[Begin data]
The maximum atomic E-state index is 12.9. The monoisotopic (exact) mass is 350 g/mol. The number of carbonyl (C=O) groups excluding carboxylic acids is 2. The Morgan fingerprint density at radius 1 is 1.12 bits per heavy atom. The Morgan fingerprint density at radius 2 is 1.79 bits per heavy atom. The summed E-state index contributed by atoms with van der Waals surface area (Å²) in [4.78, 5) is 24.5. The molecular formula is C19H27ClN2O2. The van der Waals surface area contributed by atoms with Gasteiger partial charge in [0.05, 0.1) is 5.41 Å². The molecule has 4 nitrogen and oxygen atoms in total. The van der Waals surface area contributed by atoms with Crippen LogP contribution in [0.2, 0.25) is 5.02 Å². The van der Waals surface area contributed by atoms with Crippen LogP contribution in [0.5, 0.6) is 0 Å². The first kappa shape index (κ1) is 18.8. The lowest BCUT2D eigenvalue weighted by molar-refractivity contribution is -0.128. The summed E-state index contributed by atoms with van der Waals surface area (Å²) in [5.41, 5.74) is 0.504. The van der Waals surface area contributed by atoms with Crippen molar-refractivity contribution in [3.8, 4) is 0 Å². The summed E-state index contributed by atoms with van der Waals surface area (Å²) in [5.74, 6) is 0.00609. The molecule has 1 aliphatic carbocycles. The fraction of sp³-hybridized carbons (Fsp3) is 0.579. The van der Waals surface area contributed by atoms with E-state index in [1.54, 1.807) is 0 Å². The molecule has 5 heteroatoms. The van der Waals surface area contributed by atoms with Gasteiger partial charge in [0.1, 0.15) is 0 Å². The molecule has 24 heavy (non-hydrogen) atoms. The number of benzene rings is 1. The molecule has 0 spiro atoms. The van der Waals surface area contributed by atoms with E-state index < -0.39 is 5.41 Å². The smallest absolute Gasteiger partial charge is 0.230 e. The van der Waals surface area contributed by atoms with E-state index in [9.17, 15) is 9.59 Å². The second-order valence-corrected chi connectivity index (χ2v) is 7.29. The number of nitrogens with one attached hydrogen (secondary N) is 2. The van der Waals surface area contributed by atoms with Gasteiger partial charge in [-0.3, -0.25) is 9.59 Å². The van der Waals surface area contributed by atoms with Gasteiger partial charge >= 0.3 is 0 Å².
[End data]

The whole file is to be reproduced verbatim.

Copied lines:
The maximum atomic E-state index is 12.9. The monoisotopic (exact) mass is 350 g/mol. The number of carbonyl (C=O) groups excluding carboxylic acids is 2. The Morgan fingerprint density at radius 1 is 1.12 bits per heavy atom. The Morgan fingerprint density at radius 2 is 1.79 bits per heavy atom. The summed E-state index contributed by atoms with van der Waals surface area (Å²) in [4.78, 5) is 24.5. The molecular formula is C19H27ClN2O2. The van der Waals surface area contributed by atoms with Gasteiger partial charge in [0.05, 0.1) is 5.41 Å². The molecule has 4 nitrogen and oxygen atoms in total. The van der Waals surface area contributed by atoms with Crippen LogP contribution in [0.2, 0.25) is 5.02 Å². The van der Waals surface area contributed by atoms with Crippen LogP contribution in [0.5, 0.6) is 0 Å². The first kappa shape index (κ1) is 18.8. The lowest BCUT2D eigenvalue weighted by molar-refractivity contribution is -0.128. The summed E-state index contributed by atoms with van der Waals surface area (Å²) in [5.41, 5.74) is 0.504. The van der Waals surface area contributed by atoms with Crippen molar-refractivity contribution in [3.8, 4) is 0 Å². The summed E-state index contributed by atoms with van der Waals surface area (Å²) in [5.74, 6) is 0.00609. The molecule has 1 aliphatic carbocycles. The fraction of sp³-hybridized carbons (Fsp3) is 0.579. The van der Waals surface area contributed by atoms with E-state index in [1.54, 1.807) is 0 Å². The molecule has 5 heteroatoms. The van der Waals surface area contributed by atoms with Gasteiger partial charge in [0.1, 0.15) is 0 Å². The molecule has 24 heavy (non-hydrogen) atoms. The number of benzene rings is 1. The molecule has 0 spiro atoms. The van der Waals surface area contributed by atoms with E-state index < -0.39 is 5.41 Å². The smallest absolute Gasteiger partial charge is 0.230 e. The van der Waals surface area contributed by atoms with E-state index in [9.17, 15) is 9.59 Å². The second-order valence-corrected chi connectivity index (χ2v) is 7.29. The number of nitrogens with one attached hydrogen (secondary N) is 2. The van der Waals surface area contributed by atoms with Gasteiger partial charge in [-0.3, -0.25) is 9.59 Å². The van der Waals surface area contributed by atoms with Gasteiger partial charge >= 0.3 is 0 Å².